The dynamic pair has created, produced and directed an impressive roster of environmental films, addressing climate and sustainability, regenerative farming and the future of alternative energies and fuels, along with the expansion of related technologies. “Fuel” won the 2008 Sundance Film Festival Audience Award, and “The Big Fix” was an Official Selection of the 2011 Cannes Film Festival. The 2014 critically acclaimed “Pump” was followed by “Good Fortune,” the story of entrepreneur and philanthropist John Paul DeJoria, cofounder of hair-care company John Paul Mitchell Systems, and of Patrón Spirits Company. Forthcoming documentaries include “Down to Earth” and “The Revolution Generation.” An upcoming scripted feature, “Heartland” — about a war vet who ends up on a Native American reservation — stars David Arquette and Mariel Hemingway, among others. Woody Harrelson and Jason Bateman have narrated their films, and Leonardo DiCaprio is an advocate on the upcoming “Kiss the Ground.”

The Tickells agree that this body of work — along with published books, consulting with major companies and government agencies in the United States and other countries, and featured television appearances — has led them to “Kiss the Ground.” In 2017, Simon and Schuster published Josh’s “Kiss the Ground: How the Food You Eat Can Reverse Climate Change, Heal Your Body & Ultimately Save the World.” The book details his decades-long journey through farms and ranches of Europe, Asia and the Americas to learn how to regenerate soils and rebuild ecosystems, all while increasing the pro ts of farmers and ranchers. The companion documentary is still being edited, but select parts were shown at a recent well-attended Ojai town hall hosted by the couple. Their intention was to address the heated issue of pesticides used in local conventional farming.

After moving to what they thought was Shangri-La, the entire Tickell family suffered ill health in June when their property was showered with Abamectin, an insecticide neurotoxin sprayed onto a neighboring ranch by helicopter. They attributed their ill health to the spraying and, at that moment, realized that their macro global concerns had, literally, hit home.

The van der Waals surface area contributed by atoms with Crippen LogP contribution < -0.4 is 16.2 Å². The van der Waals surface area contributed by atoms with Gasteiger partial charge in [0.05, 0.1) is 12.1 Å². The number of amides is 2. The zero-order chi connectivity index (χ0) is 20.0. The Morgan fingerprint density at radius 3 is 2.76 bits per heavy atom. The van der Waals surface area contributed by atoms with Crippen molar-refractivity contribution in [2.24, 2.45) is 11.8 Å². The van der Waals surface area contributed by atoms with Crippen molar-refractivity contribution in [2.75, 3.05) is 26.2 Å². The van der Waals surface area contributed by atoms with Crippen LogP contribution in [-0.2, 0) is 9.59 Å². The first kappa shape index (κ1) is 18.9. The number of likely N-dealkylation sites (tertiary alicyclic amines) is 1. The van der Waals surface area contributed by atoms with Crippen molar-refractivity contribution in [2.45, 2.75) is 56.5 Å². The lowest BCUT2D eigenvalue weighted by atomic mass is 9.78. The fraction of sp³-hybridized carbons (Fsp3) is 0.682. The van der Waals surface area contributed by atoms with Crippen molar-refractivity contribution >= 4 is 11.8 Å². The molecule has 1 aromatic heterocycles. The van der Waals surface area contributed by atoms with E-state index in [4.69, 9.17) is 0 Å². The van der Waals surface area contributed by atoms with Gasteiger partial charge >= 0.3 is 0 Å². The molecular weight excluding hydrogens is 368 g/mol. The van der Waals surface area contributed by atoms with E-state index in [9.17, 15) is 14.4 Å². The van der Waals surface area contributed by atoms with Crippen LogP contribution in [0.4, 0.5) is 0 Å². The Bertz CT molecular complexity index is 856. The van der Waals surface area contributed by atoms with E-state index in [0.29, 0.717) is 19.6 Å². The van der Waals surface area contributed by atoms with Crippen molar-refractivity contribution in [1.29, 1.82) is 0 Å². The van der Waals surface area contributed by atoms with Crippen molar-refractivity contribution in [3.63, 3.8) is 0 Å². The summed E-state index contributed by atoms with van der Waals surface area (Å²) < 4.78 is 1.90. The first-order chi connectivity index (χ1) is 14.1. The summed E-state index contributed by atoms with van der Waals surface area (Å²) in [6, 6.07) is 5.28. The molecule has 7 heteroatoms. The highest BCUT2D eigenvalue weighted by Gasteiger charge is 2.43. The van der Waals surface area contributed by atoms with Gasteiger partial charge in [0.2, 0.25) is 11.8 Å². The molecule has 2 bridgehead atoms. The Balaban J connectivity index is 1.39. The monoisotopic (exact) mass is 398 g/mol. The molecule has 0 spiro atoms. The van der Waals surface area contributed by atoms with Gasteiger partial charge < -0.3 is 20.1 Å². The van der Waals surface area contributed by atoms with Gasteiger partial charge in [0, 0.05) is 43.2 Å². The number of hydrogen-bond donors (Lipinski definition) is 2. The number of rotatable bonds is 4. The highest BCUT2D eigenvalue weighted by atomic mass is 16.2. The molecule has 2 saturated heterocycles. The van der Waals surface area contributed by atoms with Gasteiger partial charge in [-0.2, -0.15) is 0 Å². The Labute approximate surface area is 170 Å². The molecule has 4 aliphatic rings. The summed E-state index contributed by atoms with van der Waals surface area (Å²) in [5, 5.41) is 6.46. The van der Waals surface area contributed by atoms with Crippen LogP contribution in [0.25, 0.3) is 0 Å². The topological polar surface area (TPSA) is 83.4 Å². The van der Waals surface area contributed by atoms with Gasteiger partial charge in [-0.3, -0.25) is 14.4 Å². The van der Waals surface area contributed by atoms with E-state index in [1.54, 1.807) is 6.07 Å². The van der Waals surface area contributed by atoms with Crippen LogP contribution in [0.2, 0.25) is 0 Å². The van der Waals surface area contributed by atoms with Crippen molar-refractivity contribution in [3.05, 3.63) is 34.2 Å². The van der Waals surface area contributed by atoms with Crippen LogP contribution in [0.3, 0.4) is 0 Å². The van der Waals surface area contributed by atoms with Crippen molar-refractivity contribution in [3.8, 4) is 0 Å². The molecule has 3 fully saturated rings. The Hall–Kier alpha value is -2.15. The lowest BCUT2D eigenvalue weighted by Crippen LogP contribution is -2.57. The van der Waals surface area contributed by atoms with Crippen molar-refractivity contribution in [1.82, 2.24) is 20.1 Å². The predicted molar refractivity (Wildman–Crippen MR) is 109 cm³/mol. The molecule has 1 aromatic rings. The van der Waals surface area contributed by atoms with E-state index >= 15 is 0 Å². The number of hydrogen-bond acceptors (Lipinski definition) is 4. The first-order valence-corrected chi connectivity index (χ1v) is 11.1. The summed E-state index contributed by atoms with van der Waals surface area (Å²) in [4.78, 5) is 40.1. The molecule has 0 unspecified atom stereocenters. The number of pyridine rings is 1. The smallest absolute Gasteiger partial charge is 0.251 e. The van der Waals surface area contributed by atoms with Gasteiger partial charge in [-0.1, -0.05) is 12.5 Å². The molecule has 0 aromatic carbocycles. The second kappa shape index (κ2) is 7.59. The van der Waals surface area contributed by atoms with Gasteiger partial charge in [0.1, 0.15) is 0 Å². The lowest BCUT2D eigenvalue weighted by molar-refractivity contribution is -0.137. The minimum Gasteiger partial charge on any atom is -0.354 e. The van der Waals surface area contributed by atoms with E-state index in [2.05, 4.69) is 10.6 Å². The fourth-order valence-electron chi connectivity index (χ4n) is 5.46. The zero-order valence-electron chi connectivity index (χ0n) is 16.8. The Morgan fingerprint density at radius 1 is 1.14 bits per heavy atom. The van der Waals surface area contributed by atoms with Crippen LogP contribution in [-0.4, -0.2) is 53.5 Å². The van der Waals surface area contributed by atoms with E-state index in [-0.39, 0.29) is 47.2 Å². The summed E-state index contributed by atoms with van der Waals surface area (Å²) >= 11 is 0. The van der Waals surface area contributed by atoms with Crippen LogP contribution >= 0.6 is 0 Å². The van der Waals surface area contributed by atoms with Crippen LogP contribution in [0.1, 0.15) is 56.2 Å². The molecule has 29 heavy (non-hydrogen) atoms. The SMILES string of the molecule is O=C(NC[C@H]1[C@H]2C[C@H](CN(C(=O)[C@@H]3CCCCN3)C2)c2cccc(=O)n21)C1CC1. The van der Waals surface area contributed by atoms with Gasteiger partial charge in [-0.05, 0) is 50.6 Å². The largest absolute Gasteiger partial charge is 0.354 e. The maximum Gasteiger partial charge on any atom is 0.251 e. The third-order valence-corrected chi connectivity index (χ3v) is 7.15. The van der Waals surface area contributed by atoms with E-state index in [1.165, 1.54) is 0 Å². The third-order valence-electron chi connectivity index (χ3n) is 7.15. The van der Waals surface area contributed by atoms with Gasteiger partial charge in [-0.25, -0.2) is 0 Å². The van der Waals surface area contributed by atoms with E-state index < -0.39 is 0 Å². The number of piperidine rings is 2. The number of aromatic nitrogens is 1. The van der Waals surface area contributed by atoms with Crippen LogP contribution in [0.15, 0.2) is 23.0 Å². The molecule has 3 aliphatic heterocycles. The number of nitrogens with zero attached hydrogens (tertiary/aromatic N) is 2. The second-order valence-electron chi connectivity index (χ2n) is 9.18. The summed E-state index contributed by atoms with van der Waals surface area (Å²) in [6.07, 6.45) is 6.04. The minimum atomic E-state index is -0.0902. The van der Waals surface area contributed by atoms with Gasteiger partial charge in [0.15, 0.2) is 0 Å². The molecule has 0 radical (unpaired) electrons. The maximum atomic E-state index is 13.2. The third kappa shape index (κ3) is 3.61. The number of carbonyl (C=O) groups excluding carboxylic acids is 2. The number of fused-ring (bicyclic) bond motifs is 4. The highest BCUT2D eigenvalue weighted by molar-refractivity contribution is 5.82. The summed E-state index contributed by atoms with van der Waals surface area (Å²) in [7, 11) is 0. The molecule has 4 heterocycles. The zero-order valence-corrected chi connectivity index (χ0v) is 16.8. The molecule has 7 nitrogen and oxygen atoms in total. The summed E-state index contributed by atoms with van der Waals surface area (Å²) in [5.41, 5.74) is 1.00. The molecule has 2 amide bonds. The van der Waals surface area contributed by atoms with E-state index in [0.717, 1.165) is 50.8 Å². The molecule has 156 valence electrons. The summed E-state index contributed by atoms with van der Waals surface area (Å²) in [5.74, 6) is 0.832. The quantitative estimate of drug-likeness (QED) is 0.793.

“Ojai called us here,” they say, explaining how they were drawn to the charm of the Arcade, kids playing in Libbey Park, the idyllic mountains, and orchards sweetened by alluring aromas of springtime orange blossoms. Rebecca and Josh understand the provenance of the Ojai Valley and the hard work, challenges and pride of farmers who are — and have been — stewards of the land. The Tickells recognize that local growers are facing severe challenges, including drought, extreme temperature variations, and plunging crop prices. They also acknowledge that altering a system that relies on the use of pesticides could take years, without significant capital and community support. “That’s why we’re building a strong network of people who are deeply vested in this community,” says Josh, “to financially help growers with the transition to profitability and soil health.”

Certain pesticides and herbicides are designated with “Danger” and/or have “warning” labels. These include Abamectin, which is banned in Brazil and considered hazardous by the Occupational Safety and Health Administration Hazard Communication Standard. Rebecca and Josh’s position on the use of such toxic substances is unequivocal. They say there is no place for these chemicals in Ventura County. They believe the need for change is urgent, as evidenced in “Kiss the Ground,” which shows the results of regenerative farming — once-dead land exploding with life and new crops.

The Tickells see that a similar future is possible for Ojai. Through measured planning, they believe the valley can become a community that feeds its residents and replenishes its depleted soils. In this way, the Ojai Valley could become a model for countless other communities — an envisioned “Emerald Valley.”

“Now is the time for this transformation,” says Rebecca, “while our kids are young. They are going to be able to tell their own kids how they participated in turning the Ojai Valley into a veritable Garden of Eden.”